Cloherty was a four-time first-team PSAC offense and defense player at Clarion State College and was football captain in 1961. He was WPIAL football official for 35 years and basketball official for 25 years.

The late Dal Canton pitched the Cal Vulcans to the District 30 title and first NAIA National tournament. His 1.30 ERA remains a school and PSAC record. He pitched in the major leagues with the Pittsburgh Pirates, Kansas City Royals and Atlanta Braves. He had a career big league record of 51-49 with a 3.67 ERA and later served as pitching coach for the Braves. He once set a team record retiring 23 consecutive batters for the Royals.

Everhart was coach of the Uniontown High school Red Raiders basketball team for 29 years. His career record was 549-149, including four WPIAL titles and two PIAA titles.

doin dunmore pic (1)

Former NFL star Billy “White Shoes” Johnson who escorted PA Sports Hall of Fame inductee Robert Stoudtposes with Steve Svetovich at recent Hall of Fame induction dinner. Johnson is one of 75 players named to NFL’s all-time 75th anniversary team.

Harbert was the youngest head wrestling coach at Saint Vincent College and went on to Latrobe compiling a 202-87-5 record. He earned seven WPIAL titles. He started the varsity men and women’s cross country and men and women’s lacrosse programs at Saint Vincent.

Klassner took over the Wyoming Seminary Blue Knights field hockey team in 1973 and currently holds a 660-171-6 record, including 17 undefeated seasons and six state titles.

Pihakis was Western PA’s Interscholastic Athletic League wrestling champion in 1949, 1950, 1951 and 1952. At Canonsburg High School, he had a 99-1 wrestling record. He had a 58-8 wrestling record at Indiana University where he was All-American.

Shoudt was escorted by former NFL great Billy “White Shoes” Johnson who was named one of the 75 greatest players in pro football history. Shoudt coached track and field at numerous state high schools. His teams won 10 Penn Relays titles. He coached Billy White Shoes on one of his high school track and field teams. He is a six-time Big East Coach of the Year.


Local Sports Hall of Fame Inducts New Honorees

By Steve Svetovich

The Northeast Chapter of the Pennsylvania Sports Hall of Fame inducted 10 local athletes/coaches at its 33rd annual induction ceremony on Sunday, Oct. 4, at the University of Scranton DeNaples Center.

Bob Walsh, president of the Northeastern Chapter, served as chairman and handled arrangements for the event. Jerry Valonis is vice president. Judy Igoe Carr is secretary. Tom “Doc” Dougherty in treasurer.

Gerry Burke and Carr handled the reception. Walsh and Alice Foley handled the tickets for the event. Foley handled the Invocation.

The class of 2015 included Tony Donato, Ed Bugno, Greg Legg, Marty Myers, Heather Raley, James Burock, Wayne Lydon, Cal Urso, Kathleen Klein Prindle and the late Bob Gilbride.

The inductees, including a family member for Gilbride, all made speeches at the podium following a delicious full course prime rib dinner.

Sports Hall of Fame

Well-known local TV sports broadcaster Sid Michaels served as toastmaster for the event.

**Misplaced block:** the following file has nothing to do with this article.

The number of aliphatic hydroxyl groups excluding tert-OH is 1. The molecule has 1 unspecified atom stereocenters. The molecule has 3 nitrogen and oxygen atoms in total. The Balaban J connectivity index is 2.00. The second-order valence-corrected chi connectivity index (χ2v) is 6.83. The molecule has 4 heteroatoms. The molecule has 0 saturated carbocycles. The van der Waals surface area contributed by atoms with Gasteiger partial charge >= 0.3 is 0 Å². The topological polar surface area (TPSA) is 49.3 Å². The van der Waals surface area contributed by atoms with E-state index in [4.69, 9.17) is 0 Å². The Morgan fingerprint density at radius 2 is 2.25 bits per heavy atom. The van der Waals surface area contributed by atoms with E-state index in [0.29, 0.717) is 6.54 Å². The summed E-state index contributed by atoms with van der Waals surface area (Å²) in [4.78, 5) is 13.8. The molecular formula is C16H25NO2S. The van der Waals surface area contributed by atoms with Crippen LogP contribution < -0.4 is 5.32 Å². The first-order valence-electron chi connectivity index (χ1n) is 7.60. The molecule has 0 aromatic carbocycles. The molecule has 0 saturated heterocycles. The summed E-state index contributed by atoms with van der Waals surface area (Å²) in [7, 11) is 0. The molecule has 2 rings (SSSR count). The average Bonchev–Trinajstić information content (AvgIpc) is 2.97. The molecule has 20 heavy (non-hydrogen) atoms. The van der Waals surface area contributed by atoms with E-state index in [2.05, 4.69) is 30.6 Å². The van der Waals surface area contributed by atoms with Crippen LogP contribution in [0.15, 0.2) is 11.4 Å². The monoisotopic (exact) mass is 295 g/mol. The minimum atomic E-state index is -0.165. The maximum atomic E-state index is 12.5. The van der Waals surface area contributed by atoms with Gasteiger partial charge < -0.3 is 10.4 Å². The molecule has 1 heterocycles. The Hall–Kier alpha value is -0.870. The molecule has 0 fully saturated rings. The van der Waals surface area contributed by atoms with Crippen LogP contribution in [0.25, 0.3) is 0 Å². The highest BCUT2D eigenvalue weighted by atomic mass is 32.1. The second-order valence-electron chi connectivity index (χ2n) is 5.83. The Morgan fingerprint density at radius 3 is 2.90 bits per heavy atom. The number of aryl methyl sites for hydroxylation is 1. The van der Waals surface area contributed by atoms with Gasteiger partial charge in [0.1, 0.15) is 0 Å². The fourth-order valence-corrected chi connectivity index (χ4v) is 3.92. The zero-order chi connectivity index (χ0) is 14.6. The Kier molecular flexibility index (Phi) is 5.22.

“Who can ever forget the Scranton Red Sox, the Scranton Baseball Association, Weston Field, the Scranton Miners at the Catholic Youth Center, the Blakely Bears,” Michaels said. “This area gave birth to and nurtured these athletes.”

Cal Urso, inducted as a baseball coach at Mid Valley High School where he notched 321 wins, thanked former Mid Valley baseball star Jerry Valonis for the nomination. He also thanked the entire Mid Valley School District, including teachers, administration, coaches and players, Jerry Dempsey, his former pitching coach, and the Hall of Fame committee.

Ed Bugno, inducted for his football heroics as a receiver at West Scranton High School where he was All State and at Bloomsburg University where he was PSAC All Conference first team, told a story about his former West Scranton High School football coach Joe DeAntona.

He told how, as a player for West, he called a timeout following an interception against North Pocono. It was late in the game and West had the game in hand. DeAntona holding a locker room meeting the following day with the team watching film. DeAntona, he said, stopped the film following the interception, turned out the lights and asked who called the timeout. Bugno admitted it was him.

DeAntona responded, “There is no reason to humiliate an opponent. We don’t do that here at West.” Bugno said it was a lesson he learned and carried with him for the rest of his life. DeAntona was present in the audience during his speech.

“What an honor it is to be mentioned with all these fellow inductees,” Bugno tearfully said. “I want to thank my wife who never missed a game of mine since we began dating in 1975. It is an honor to spend this night with my wife and children and my high school coach Joe DeAntona who is here tonight.”

James Burok, who had a 21-0 pitching record for Valley View High School and was a four-year starter for Old Dominion before being drafted by the Cleveland Indians and Colorado Rockies, was inducted for baseball.